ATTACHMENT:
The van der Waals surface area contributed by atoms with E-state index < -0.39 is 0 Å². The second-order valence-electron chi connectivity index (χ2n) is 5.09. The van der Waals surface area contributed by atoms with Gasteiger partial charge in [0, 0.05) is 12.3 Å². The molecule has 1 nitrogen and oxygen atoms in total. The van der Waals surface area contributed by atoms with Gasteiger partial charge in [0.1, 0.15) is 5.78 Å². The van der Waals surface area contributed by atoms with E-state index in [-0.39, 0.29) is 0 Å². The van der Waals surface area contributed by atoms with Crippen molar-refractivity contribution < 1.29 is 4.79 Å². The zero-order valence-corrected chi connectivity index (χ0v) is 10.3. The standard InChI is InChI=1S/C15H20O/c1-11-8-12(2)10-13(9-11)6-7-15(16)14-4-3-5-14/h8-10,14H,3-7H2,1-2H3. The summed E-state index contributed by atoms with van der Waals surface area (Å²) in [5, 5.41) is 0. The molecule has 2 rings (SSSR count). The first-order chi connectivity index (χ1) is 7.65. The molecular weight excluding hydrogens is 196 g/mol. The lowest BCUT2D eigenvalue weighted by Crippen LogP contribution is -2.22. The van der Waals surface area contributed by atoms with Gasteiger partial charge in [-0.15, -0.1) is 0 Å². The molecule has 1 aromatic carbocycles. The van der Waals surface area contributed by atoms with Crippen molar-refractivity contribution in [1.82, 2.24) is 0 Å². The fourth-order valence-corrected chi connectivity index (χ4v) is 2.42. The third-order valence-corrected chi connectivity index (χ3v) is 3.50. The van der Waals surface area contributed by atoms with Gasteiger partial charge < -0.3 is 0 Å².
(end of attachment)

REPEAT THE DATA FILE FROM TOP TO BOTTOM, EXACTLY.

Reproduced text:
The van der Waals surface area contributed by atoms with E-state index < -0.39 is 0 Å². The second-order valence-electron chi connectivity index (χ2n) is 5.09. The van der Waals surface area contributed by atoms with Gasteiger partial charge in [0, 0.05) is 12.3 Å². The molecule has 1 nitrogen and oxygen atoms in total. The van der Waals surface area contributed by atoms with Gasteiger partial charge in [0.1, 0.15) is 5.78 Å². The van der Waals surface area contributed by atoms with E-state index in [-0.39, 0.29) is 0 Å². The van der Waals surface area contributed by atoms with Crippen molar-refractivity contribution < 1.29 is 4.79 Å². The zero-order valence-corrected chi connectivity index (χ0v) is 10.3. The standard InChI is InChI=1S/C15H20O/c1-11-8-12(2)10-13(9-11)6-7-15(16)14-4-3-5-14/h8-10,14H,3-7H2,1-2H3. The summed E-state index contributed by atoms with van der Waals surface area (Å²) in [5, 5.41) is 0. The molecule has 2 rings (SSSR count). The first-order chi connectivity index (χ1) is 7.65. The molecular weight excluding hydrogens is 196 g/mol. The lowest BCUT2D eigenvalue weighted by Crippen LogP contribution is -2.22. The van der Waals surface area contributed by atoms with Gasteiger partial charge in [-0.15, -0.1) is 0 Å². The molecule has 1 aromatic carbocycles. The van der Waals surface area contributed by atoms with Crippen molar-refractivity contribution in [1.82, 2.24) is 0 Å². The fourth-order valence-corrected chi connectivity index (χ4v) is 2.42. The third-order valence-corrected chi connectivity index (χ3v) is 3.50. The van der Waals surface area contributed by atoms with Gasteiger partial charge < -0.3 is 0 Å².